Further, because the 21st century is likely to present a general, continuous improvement in economic and social well being, together with an unprecedented lengthening of leisure time, for an aging population the project will necessitate a totally new style and approach to Art and to its portrayal. We must offer a gentle and easy environment, rich in serenity and happiness with simple mental access to rational, cultural, intellectual, psychological and spiritual images and symbols.
Concurrently we should attract to the Museum young people and students by creating a challenging, stimulant approach that de-emphasize the mundane or materialistic aspects of life and reinforces spiritualism and diversity in its multiple interactive expressions.
Searching for innovative solutions to current problems and creating breakthrough technologic leaps, is a recurring theme in architecture.
In 1417 the "Signoria di Firenze", the Municipal Government of Florence, launched the most challenging and financially rewarding Competition of the Renaissance. Their aim was to obtain the best possible ideas in "State of the Art Construction Technology" for one of the greatest project of history: The construction of the dome for the church of Santa Maria del Fiore. It was won by the celebrated Italian Master, Filippo Brunelleschi.
After having carefully studied the up-to-then unsurpassed dome of the masterpiece Pantheon built by "The Romans" 1500 years before his time, Brunelleschi dared to propose an un precedent, audacious, yet brilliant double-layered cupola. This gradually self-supporting structure was completed in a very short time without any scaffolding (a veritable technical revolution in construction).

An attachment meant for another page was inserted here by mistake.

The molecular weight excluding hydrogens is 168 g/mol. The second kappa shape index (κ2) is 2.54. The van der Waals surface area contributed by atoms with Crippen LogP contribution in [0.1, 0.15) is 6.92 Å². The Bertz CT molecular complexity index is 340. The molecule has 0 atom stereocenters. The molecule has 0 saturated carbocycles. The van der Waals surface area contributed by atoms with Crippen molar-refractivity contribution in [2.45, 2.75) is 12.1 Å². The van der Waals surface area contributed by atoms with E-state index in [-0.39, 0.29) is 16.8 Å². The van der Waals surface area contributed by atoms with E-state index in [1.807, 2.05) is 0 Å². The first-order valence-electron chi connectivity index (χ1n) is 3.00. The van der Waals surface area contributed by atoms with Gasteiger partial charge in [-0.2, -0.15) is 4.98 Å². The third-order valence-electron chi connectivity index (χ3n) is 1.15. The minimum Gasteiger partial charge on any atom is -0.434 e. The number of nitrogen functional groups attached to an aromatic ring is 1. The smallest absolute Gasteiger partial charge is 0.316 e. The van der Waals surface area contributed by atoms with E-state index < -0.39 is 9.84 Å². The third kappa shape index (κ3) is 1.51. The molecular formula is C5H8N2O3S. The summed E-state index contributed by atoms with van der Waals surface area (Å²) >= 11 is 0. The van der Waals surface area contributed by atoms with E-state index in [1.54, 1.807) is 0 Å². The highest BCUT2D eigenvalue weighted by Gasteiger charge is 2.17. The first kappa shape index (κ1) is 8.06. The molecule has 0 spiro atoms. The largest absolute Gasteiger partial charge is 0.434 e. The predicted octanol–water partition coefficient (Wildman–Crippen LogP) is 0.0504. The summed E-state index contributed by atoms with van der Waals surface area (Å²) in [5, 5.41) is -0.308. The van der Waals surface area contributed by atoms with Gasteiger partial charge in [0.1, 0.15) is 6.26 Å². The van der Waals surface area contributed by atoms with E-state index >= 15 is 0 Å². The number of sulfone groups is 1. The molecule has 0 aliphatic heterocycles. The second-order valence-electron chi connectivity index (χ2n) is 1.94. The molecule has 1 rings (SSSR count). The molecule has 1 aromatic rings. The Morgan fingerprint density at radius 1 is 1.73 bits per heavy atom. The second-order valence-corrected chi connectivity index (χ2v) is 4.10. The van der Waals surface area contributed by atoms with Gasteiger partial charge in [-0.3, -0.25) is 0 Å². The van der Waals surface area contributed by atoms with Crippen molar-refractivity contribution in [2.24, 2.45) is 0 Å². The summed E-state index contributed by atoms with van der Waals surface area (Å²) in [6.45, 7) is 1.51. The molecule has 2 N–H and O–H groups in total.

Not only was "La Signoria" unprecedented in granting the biggest Competition of the year 1420 to a single architect, Filippo Brunelleschi but, after 500 years his fantastic dome, with its 38 m. in diameter, remains majestically standing as the second largest free-span structure produced in history and still represents "the Symbol of Florence". Such an artistic and technical achievement will for ever be a jewel in the history of architecture, in engineering design and in construction methods. With great cultural and practical benefit for the city of Florence, the dome of "Santa Maria del Fiore" is admired by millions and millions of visitors every year as one of the greatest marvels of the world.
Dante Bini's philosophical approach to architecture is very much the same of the one of Filippo Brunelleschi, but projected into the next millennium: Real innovation in Architectural Design, Engineering Science and Construction Methods, COMBINED!
Historical Comment (translation by by D.B.)
From : "The 10 Books of Architecture, book 1" by Marcus Vitruvius Pollionis
"In Ephesus, large and celebrated city in Greece, they say that the Ancients imposed a law which was hard, but not altogether unfair: an architect, appointed to design and construct a public building, at the very time of his official appointment, was requested by such a law, to guarantee in advance its cost and its ability to perform all functions for which he was designated and selected.
In order to fulfill his personal commitment, such an architect was requested to give all his assets to the city magistrate who would control and manage them up to the conclusion of the works. Only after the building was complete within the accepted budget, within the time limit and with total satisfaction of the city officials, would the responsible architect be granted back his assets, and would be generously awarded with money and honors"
And Marcus Vitruvius Pollionis, continues:
"Oh, if the immortal gods would have made such a law applicable to the Roman architects as well".